Disclosure of Persons with a History of Violence

Bill 168 imposes a duty on employers and supervisors to provide workers with information related to a workplace violence risk from persons with a history of violent behaviour. The duty is triggered if the worker can be expected to encounter that person in the course of his or her work, and if the risk of workplace violence is likely to expose the worker to physical injury. The disclosure of such information is limited to that which is reasonably necessary to protect workers from physical injury.

Right of Employee to Refuse Unsafe Work

Bill 168 extends Section 43 of the OHSA, which gives workers the right to refuse work in various circumstances, to include the right to refuse or stop work in situations of workplace violence. The usual work refusal process would be initiated, including an investigation by the employer and, potentially, a Ministry of Labour inspector.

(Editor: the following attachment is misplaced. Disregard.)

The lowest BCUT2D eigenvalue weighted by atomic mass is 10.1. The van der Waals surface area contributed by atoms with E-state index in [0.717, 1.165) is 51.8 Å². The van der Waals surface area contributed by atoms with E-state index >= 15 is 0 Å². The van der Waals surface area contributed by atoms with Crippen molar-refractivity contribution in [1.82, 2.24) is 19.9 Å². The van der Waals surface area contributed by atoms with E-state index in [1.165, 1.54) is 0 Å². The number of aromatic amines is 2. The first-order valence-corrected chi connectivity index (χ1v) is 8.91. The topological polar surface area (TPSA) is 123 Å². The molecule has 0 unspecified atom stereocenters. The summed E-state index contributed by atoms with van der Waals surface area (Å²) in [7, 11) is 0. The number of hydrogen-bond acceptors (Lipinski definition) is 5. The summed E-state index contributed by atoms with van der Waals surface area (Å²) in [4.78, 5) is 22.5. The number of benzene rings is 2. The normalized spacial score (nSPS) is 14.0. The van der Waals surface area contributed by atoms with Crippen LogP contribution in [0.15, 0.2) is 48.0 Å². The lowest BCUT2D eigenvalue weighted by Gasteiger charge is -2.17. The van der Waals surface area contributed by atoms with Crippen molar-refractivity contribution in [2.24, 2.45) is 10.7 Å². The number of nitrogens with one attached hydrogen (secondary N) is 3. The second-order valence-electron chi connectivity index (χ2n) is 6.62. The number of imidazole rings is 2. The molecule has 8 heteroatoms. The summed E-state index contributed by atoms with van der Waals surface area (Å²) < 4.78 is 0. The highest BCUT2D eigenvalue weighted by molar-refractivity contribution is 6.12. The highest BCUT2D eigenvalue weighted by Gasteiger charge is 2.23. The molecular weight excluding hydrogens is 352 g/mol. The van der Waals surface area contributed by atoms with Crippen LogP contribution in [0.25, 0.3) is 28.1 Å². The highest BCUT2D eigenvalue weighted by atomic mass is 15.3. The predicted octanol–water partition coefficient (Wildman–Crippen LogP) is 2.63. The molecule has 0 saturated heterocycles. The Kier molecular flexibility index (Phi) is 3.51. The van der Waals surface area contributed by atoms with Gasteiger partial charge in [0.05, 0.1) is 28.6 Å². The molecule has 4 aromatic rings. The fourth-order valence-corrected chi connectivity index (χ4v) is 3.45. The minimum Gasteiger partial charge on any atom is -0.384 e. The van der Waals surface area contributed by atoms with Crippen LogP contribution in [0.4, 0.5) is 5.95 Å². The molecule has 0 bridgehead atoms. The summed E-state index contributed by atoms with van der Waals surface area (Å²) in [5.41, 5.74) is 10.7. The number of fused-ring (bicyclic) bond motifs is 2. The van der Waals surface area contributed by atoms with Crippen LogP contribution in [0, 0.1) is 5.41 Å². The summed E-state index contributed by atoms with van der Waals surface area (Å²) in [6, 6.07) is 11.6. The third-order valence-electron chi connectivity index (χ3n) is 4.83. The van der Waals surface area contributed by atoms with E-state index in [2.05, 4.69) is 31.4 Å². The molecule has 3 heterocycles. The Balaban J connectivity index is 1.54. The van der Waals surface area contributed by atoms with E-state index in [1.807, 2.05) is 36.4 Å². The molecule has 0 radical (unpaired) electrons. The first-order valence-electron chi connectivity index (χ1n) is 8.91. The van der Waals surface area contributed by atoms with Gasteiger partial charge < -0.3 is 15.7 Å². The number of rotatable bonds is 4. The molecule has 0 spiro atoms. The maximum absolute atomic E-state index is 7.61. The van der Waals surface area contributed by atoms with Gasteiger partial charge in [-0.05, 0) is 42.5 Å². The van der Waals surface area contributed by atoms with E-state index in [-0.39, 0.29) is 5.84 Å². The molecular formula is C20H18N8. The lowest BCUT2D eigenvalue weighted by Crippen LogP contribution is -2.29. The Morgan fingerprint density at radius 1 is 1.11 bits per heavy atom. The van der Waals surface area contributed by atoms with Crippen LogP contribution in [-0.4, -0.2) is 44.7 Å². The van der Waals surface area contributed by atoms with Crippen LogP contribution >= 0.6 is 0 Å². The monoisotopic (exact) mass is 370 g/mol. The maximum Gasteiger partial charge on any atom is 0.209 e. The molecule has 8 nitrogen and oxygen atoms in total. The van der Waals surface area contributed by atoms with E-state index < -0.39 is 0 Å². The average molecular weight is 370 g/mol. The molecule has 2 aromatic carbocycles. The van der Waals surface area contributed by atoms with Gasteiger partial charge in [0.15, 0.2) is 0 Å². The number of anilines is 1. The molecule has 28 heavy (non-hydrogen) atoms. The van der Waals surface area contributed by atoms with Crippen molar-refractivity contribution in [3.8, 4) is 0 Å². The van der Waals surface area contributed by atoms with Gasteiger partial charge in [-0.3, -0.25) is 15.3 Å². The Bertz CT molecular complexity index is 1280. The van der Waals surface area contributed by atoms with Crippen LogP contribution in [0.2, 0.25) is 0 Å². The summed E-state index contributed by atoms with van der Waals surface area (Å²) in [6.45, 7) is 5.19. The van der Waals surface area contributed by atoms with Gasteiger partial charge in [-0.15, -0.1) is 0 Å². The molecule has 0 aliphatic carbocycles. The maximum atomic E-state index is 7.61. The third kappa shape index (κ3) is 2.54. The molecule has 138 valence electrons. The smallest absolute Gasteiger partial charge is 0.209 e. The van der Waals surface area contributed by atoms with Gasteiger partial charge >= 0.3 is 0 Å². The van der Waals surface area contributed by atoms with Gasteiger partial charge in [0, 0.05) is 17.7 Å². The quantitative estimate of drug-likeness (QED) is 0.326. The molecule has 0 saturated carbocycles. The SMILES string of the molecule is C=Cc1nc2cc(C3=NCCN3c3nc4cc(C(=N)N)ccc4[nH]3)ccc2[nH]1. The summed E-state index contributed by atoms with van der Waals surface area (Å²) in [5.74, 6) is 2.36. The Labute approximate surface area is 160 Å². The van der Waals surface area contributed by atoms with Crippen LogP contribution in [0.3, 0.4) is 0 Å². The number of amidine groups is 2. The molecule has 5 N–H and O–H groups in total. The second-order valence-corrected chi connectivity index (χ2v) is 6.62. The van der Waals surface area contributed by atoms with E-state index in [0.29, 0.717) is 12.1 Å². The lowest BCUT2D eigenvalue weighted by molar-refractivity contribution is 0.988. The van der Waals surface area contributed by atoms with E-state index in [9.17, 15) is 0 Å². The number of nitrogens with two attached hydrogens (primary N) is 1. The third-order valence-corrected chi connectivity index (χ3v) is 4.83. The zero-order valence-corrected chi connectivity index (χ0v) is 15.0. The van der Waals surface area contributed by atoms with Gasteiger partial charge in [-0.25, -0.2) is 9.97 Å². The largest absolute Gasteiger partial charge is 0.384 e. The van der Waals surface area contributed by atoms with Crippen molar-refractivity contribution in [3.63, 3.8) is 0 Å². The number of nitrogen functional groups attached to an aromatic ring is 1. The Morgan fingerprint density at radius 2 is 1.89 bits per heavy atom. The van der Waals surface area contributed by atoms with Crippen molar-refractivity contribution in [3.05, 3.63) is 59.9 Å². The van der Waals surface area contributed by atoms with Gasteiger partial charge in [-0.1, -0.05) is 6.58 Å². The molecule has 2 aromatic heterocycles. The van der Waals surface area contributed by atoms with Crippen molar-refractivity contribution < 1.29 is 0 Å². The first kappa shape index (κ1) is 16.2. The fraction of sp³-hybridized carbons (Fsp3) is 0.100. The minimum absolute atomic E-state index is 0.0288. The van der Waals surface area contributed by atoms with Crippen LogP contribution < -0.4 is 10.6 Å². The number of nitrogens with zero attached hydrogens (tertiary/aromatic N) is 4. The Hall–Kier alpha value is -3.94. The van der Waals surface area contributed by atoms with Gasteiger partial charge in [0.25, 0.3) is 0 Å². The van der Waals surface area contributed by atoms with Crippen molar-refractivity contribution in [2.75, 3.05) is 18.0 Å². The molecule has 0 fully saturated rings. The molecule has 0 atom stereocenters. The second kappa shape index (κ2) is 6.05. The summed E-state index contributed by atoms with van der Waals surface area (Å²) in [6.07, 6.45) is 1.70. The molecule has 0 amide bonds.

What does Bill 168 Mean for Employers?

Bill 168 will apply to all companies regardless of the number of employees, the nature of the industry or the level of risk of violence in the workplace. Employers and supervisors have a stake in ensuring that the proposed statutory workplace violence and harassment requirements are discharged. Compliance with these mandatory obligations will assist employers in establishing a due diligence defence should an incident of workplace violence occur.